Cryptocurrency hardware wallet firm Ledger has revealed that its e-commerce database was hacked late last month, which led to over a million email addresses of customers being compromised.
Emails Compromised, No Funds Affected
Ledger, one of the leading digital currency hardware wallet manufacturers in the world, revealed on Wednesday that its e-commerce database was hacked towards the end of June. According to the French-based company, the hack resulted in a million email addresses being compromised. However, no user funds were affected by the hack.
In its blog post, the Bitcoin hardware wallet developer stated that contact and order details for customers were also exposed. Furthermore, Ledger added that their investigation led to them discovering that a subset of 9,500 customers also had their details exposed. Some of the details include their postal address, first and last name, and phone numbers. The breach targeted the company’s marketing and e-commerce database, and Ledger stated that it had patched the bug.
Ledger stated that “On July 14, 2020, a researcher participating in our bounty program made us aware of a potential data breach on the Ledger website. We immediately fixed this breach after receiving the researcher’s report and underwent an internal investigation.”
It was at this stage that Ledger was able to confirm that an unauthorized third party had hacked their data on June 25. The unauthorized third party had accessed their e-commerce and marketing database, used for sending order confirmations and promotional emails, using an API key. The accessed details were mostly email addresses but there was also a subset of data including contact and order details for customers such as their first and last name, postal address, email address, and phone number. Ledger, however, assured its customers that their cryptocurrency funds are safe on their wallets as the hacker did not breach past the contact and email details.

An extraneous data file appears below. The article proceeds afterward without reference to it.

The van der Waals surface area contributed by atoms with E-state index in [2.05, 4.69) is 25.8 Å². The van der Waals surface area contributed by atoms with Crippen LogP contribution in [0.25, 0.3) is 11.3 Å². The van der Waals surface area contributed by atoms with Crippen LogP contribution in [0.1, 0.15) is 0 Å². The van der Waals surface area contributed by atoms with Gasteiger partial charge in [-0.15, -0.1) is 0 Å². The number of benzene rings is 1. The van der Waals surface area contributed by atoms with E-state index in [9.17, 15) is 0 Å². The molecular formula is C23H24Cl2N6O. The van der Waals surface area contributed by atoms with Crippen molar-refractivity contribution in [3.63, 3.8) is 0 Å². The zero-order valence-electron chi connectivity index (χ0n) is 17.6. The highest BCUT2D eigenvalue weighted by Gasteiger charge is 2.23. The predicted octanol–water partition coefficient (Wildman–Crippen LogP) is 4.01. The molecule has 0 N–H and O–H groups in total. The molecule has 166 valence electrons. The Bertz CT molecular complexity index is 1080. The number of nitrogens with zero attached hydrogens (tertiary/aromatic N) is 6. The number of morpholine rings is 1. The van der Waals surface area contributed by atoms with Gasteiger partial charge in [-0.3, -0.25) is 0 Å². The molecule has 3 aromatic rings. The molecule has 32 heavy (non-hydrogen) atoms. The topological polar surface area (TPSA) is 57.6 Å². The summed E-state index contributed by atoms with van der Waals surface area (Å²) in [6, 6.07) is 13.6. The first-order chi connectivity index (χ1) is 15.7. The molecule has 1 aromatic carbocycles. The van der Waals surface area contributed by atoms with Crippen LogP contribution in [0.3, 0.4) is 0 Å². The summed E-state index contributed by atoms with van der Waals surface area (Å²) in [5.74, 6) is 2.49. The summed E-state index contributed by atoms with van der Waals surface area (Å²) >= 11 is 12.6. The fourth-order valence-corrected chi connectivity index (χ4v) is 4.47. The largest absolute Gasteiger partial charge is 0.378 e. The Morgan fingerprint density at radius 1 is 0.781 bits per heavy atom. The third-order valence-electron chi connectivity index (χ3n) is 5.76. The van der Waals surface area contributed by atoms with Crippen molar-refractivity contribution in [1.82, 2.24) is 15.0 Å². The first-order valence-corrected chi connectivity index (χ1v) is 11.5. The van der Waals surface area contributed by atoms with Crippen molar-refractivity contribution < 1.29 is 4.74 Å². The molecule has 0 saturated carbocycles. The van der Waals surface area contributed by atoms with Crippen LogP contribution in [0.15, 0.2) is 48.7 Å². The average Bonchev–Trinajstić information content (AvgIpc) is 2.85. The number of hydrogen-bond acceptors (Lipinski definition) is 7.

The French company added that the data breach does not have any link and that it had zero impact on their hardware wallets and Ledger Live Security. As such, their customer’s cryptocurrency assets are safe and were never in any danger. Ledger added that only customers have full control of their cryptocurrencies in their hardware wallets.
The company stated that they are regretful for the breach. Following the hack, Ledger filed a report with France’s Data Protection Authority, the CNIL, on July 17. They further partnered with Orange Cyberdefense a few days later to help them assess the potential damages of the hack and to pinpoint potential data breaches.
Ledger added that they are actively monitoring to find any evidence of the database being sold on the internet. To date, Ledger has not found any evidence of this. In addition, the company performed internal penetration testing, and they will also go ahead with the external penetration testing which was originally only planned for September.
Despite no signs of the details being sold on the internet, Ledger has warned its users to always be careful of phishing attempts by malicious hackers and scammers. They added that the company would never call customers to ask for their 24 word-recovery phrases. Based on this, Ledger customers should be careful with whom they share such information.
Ledger concluded that it would be filing a formal complaint with relevant authorities to investigate the situation thoroughly.